It seems inconceivable that we are returning to the late 19th and early 20th centuries when the names Carnegie, Vanderbilt, Morgan, Rockefeller, Ford, among them, ran the nation as though it was their fiefdom and competed for who could control its untapped riches. Innovation has always been at the core of these riches and powers, and today we are deep into the new age of innovation—of brilliant, independent iconoclasts’ inventions that change the ways we live.
Jeff Bezos is exemplary of the new American oligarch. He conceived a system that streamlined consumption and met the needs of his consumers by using production and transportation technologies to make a global marketplace dependent on his invention. But the luxury of sit-at-home purchasing has its price. The Morlocks who work in the windowless warehouses, sorting and packing goods, have been exploited in the push to increase Amazon’s lust for market share.
The result is dissatisfaction, inequity and unfair labor practices. Unionization has returned as an alternative to bad industrial behavior and Amazon has been in the vanguard. To show solidarity, the political illustrator Josh Gosfield, in collaboration with The Nation magazine, has produced “Solidarity Forever,” a 500-piece jigsaw puzzle designed to show support for the Amazon Labor Union while raising awareness among the public. Toys and games have long enjoyed a historic place in the legacy of propaganda. I asked Gosfield how this particular entry will help the cause.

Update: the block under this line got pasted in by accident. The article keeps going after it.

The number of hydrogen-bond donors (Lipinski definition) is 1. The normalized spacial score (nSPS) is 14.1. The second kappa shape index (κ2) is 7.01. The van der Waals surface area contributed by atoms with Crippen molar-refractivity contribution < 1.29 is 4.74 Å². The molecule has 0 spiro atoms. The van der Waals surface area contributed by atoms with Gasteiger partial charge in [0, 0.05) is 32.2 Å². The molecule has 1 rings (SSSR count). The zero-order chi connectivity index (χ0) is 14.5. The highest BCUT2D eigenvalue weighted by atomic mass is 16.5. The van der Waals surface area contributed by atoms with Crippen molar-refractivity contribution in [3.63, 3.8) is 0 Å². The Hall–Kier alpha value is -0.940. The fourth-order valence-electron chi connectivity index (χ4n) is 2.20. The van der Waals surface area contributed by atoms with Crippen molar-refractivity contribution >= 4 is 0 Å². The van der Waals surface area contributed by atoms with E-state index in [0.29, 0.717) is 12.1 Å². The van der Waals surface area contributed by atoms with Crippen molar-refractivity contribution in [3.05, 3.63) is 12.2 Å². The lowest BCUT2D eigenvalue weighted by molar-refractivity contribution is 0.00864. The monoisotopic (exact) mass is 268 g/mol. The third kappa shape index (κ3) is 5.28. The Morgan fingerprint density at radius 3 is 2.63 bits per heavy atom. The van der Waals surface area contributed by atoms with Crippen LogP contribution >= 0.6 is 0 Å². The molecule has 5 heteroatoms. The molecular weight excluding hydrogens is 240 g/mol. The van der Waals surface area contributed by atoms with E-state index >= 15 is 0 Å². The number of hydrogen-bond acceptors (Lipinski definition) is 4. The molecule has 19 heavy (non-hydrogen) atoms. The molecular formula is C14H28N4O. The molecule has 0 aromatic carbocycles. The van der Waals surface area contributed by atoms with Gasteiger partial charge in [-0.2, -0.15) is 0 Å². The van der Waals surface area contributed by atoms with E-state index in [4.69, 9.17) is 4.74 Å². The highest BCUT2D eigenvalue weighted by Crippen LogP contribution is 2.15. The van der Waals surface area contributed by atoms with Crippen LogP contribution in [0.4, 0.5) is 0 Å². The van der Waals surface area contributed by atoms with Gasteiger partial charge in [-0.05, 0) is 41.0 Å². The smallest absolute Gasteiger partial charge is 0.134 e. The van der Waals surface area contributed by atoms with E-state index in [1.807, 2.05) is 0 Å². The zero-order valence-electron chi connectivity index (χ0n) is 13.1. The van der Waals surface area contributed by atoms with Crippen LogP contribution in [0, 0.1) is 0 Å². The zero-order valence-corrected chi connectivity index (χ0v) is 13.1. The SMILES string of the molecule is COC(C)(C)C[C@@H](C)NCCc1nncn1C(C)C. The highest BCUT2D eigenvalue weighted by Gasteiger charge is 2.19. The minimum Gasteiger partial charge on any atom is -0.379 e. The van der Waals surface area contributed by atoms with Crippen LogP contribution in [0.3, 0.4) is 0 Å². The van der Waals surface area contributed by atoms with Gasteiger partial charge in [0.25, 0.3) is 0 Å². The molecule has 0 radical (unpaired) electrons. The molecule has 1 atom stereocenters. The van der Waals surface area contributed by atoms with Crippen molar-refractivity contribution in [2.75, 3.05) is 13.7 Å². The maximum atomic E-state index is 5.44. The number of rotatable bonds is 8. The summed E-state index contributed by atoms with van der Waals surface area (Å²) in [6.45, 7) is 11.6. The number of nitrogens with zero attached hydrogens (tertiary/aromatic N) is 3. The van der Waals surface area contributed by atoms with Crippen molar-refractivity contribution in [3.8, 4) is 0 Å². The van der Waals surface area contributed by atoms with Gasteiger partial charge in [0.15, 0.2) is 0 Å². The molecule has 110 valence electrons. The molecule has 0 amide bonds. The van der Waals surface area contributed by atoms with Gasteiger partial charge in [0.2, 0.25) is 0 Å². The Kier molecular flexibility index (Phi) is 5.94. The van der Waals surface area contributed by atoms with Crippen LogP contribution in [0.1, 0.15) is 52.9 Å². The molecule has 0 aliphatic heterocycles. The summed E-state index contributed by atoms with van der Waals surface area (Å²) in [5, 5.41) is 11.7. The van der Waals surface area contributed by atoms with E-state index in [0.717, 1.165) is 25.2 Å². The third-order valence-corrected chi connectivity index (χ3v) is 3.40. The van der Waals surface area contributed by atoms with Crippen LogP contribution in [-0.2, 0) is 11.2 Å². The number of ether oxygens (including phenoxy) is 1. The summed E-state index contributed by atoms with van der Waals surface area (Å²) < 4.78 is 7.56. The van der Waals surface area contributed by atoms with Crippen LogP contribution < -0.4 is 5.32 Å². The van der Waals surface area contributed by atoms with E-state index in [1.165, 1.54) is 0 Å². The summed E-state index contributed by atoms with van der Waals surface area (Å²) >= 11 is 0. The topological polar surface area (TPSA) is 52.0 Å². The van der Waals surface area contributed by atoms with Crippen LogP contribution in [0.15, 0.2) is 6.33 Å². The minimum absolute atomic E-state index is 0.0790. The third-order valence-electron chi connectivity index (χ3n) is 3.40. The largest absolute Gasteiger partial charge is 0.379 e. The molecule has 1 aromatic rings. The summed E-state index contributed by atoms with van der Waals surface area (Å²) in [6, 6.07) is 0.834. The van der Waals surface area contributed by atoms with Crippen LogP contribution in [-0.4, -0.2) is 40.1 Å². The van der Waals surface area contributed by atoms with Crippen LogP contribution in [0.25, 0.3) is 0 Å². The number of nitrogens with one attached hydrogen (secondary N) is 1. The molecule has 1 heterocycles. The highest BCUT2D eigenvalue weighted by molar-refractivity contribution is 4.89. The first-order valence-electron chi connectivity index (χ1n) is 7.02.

What is the genesis of this puzzle?
The Nation had the idea to create this 500-piece jigsaw puzzle inspired by the heroic struggles of the Amazon Labor Union. And even better, to donate 10% of proceeds to support the ALU.
When art director Robert Best at The Nation asked me to do the puzzle, I was “Hell, yeah!” because there’s nothing better than combining politics and art, nothing better than creating an image that might influence events in a positive way.
I had no idea The Nation did puzzles, games or products of any kind. Is it satire or for real (or both)?
The puzzle titled “Solidarity Forever” is straight-up activist art, art that is meant to sway peoples’ opinions—in this case, to showcase the heroic struggle of Amazon workers to organize, unionize and fight for their rights.
What are the issues that you are raising?
When I thought about how to illustrate the struggle of the Amazon workers I immediately saw the connection between Amazon and ancient Egyptian art. Jeff Bezos is a filthy-rich, self-indulgent Pharaoh seated on a golden throne, cradling his precious rocket ship. The Amazon workers are industrious, but instead of treating them as soulless drones I depicted each worker as proudly individualistic, yet united in a collective struggle for their rights, rising up and toppling over the Pharaoh Bezos.
And what are the Easter eggs inside the puzzle?
Plenty of Easter eggs: An Egyptian-type dog carrying a package. A quote from the great TV show “The Prisoner”: “I am not a number.” Warehouse workers carrying scanners as revolutionaries might carry guns. Pairing Pharaoh Bezos with the Egyptian symbol of the snake, a throne of Amazon logos, piles of hundred dollar bills, and his phallic Blue Origin rocket ship.
Any tales of joy or woe in the making or production of the puzzle?
Two things. I’ve walked around a bit to meet Amazon workers and show them the puzzle and take pictures of them with the puzzle, and it’s really been cool how approachable and talkative they are and also how appreciative they are about the art.
A funny thing happened to me on the way to making this piece of political art. My artistic goal was to humanize the Amazon workers and to heroize their work. And having put a lot of work into depicting the workers as both individuals and as noble workers, I came to see the flesh-and-blood Amazon workers out in the street in a new way. I came to view them less as generic package deliverers and more as noble workers serving a greater good.